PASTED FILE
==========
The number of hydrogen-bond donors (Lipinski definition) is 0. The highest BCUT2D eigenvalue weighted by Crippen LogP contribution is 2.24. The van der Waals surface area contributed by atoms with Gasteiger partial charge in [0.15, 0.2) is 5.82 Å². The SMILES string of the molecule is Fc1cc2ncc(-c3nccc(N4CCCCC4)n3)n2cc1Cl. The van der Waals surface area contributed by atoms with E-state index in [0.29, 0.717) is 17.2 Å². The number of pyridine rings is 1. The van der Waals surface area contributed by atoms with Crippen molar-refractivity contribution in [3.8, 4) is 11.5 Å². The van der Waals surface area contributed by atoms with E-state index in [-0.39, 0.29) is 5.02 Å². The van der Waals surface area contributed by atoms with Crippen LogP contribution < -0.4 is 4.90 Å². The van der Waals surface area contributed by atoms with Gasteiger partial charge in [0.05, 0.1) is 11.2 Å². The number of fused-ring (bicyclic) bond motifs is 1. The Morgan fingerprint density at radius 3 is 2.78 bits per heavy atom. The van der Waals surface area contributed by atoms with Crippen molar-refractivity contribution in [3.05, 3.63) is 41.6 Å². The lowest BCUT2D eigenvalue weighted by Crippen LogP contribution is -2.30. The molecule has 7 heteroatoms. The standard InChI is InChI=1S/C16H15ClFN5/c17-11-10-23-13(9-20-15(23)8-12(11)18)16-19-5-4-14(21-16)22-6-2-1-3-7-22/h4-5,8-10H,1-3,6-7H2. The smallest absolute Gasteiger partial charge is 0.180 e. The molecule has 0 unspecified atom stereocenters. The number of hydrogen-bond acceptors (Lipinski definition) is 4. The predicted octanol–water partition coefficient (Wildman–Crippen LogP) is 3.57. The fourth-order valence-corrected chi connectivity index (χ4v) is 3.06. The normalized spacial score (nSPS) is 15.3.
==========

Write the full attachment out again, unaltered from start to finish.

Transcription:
The number of hydrogen-bond donors (Lipinski definition) is 0. The highest BCUT2D eigenvalue weighted by Crippen LogP contribution is 2.24. The van der Waals surface area contributed by atoms with Gasteiger partial charge in [0.15, 0.2) is 5.82 Å². The SMILES string of the molecule is Fc1cc2ncc(-c3nccc(N4CCCCC4)n3)n2cc1Cl. The van der Waals surface area contributed by atoms with E-state index in [0.29, 0.717) is 17.2 Å². The number of pyridine rings is 1. The van der Waals surface area contributed by atoms with Crippen molar-refractivity contribution in [3.8, 4) is 11.5 Å². The van der Waals surface area contributed by atoms with E-state index in [-0.39, 0.29) is 5.02 Å². The van der Waals surface area contributed by atoms with Crippen LogP contribution < -0.4 is 4.90 Å². The van der Waals surface area contributed by atoms with Gasteiger partial charge in [0.05, 0.1) is 11.2 Å². The number of fused-ring (bicyclic) bond motifs is 1. The Morgan fingerprint density at radius 3 is 2.78 bits per heavy atom. The van der Waals surface area contributed by atoms with Crippen molar-refractivity contribution in [3.05, 3.63) is 41.6 Å². The lowest BCUT2D eigenvalue weighted by Crippen LogP contribution is -2.30. The molecule has 7 heteroatoms. The standard InChI is InChI=1S/C16H15ClFN5/c17-11-10-23-13(9-20-15(23)8-12(11)18)16-19-5-4-14(21-16)22-6-2-1-3-7-22/h4-5,8-10H,1-3,6-7H2. The smallest absolute Gasteiger partial charge is 0.180 e. The molecule has 0 unspecified atom stereocenters. The number of hydrogen-bond acceptors (Lipinski definition) is 4. The predicted octanol–water partition coefficient (Wildman–Crippen LogP) is 3.57. The fourth-order valence-corrected chi connectivity index (χ4v) is 3.06. The normalized spacial score (nSPS) is 15.3.